Monthly Archive for August, 2012

Olympic and small business heroes

Every four years, you can watch special people participate in a noble cause – the Olympics.

These heroes commit countless hours over many years to achieve a level of excellence that might somehow qualify them to represent their country in the Olympic Games.

Notice no mention of winning, medals or glory. Most Olympians find neither. And yet they train and compete.

Watching an event, we’re at once self-conscious and grateful as the camera’s lens permits us to invade that private moment just prior to competition. Self-conscious because of the intrusion, but grateful to share the moment and benefit vicariously from the Herculean effort and sacrifice.

The TV camera moves in closer. We can actually see the color of their eyes — even imagine their thoughts.

The swimmer: “Twelve years of training and it all comes down to the next few seconds – must remember the fundamentals.”

The runner: “Today I will perform my personal best.”

Then the long lens captures the mouth. There’s a lick to fight the cottonmouth that only those who risk failure have tasted. The lips move ever so slightly, as if to offer a short prayer or claim an affirmation.

Every day, you can watch another group of special people participate in a noble cause – small business.

Small business owners are a lot like Olympic athletes. They commit countless hours over many years, pushing mind and body to achieve a level of excellence that might somehow allow them to merely … make a living.

Notice no mention of winning, medals or glory. Most small business owners find neither. And yet they show up, year after year, to work, compete, and contribute.

Like an Olympic race, sometimes the future of a small business’ success rides on how well the owner performs over a very short period of time. If the camera could take you in close, you might see an owner thinking: “All these years of work and risk could come down to how well I deliver this proposal inthe next few minutes - must remember the fundamentals.”

The long lens would also capture the lick to lessen the cottonmouth that only those who risk failure have tasted. Then the lips move ever so slightly, as if to offer a prayer or claim an affirmation.

Olympians and small business owners are dedicated to what they love. Both work hard, in search of excellence, take great risks against all odds, and usually at their own expense.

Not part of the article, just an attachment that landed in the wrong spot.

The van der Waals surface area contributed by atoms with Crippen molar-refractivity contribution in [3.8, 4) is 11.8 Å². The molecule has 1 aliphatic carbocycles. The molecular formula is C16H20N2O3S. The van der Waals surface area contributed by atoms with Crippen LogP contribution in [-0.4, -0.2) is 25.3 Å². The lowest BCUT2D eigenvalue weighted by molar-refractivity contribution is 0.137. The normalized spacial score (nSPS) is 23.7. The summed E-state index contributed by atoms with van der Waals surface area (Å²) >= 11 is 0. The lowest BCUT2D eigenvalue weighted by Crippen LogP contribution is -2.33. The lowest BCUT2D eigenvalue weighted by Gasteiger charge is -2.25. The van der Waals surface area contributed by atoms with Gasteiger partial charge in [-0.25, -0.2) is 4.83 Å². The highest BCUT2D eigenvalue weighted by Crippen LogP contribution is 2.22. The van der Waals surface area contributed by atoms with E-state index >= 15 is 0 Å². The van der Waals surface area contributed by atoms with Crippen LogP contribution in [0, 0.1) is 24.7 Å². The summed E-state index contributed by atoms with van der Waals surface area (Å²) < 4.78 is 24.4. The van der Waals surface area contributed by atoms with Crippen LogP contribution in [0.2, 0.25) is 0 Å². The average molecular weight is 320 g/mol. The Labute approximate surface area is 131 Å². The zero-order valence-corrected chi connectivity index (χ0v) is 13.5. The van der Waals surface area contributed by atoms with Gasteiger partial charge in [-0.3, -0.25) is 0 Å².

I’ll gladly spend my admiration on that kind of spirit.

Because of Olympians and small business owners, the world is a better place.

#####

Today on my radio program, The Small Business Advocate Show, I talked more about my heroes, Olympic athletes and small business owners. Click here to download or listen.

Check out more great SBA content HERE!

Take this week’s poll HERE!

Small Business Advocate Poll: What does the rest of 2012 look like?

The Question
Regarding sales projections for second half of 2012, how does it compare to actual sales in the first half?

20% - So far, the second half is looking stronger.

34% - It’s not looking as good as the first half.

46% - About the same.

My Comments
Gross Domestic Product (GDP) is the measurement of the performance of the U.S. economy based on activity within the geographic boundaries of the country. Gross National Product (GNP) is GDP plus the performance of all U.S.-based interests conducted abroad.

So the business GM, Caterpillar, IBM, and Bubba’s Lawn Service does within our borders rolls up to GDP, and is then added to what GM, Caterpillar and IBM does in the EU, China, etc., to calculate GNP.

This week, GDP results were released by the government and it showed the U.S. economy grew at only 1.5% in the second quarter of 2012. That was down from the 1.8% GDP figures for Q1 2012.

For years it has been generally held that 3% annual GDP was the baseline for acceptable U.S. economic performance. These last two reports put the average for the first half of 2012 at 1.65%, essentially half of that baseline.

We wanted to see what the second half of this year was looking like based on what our small business audience is seeing, so last week we asked this question in our online poll: “Regarding sales projections for second half of 2012, how does it compare to actual sales in the first half?” Here’s what we learned: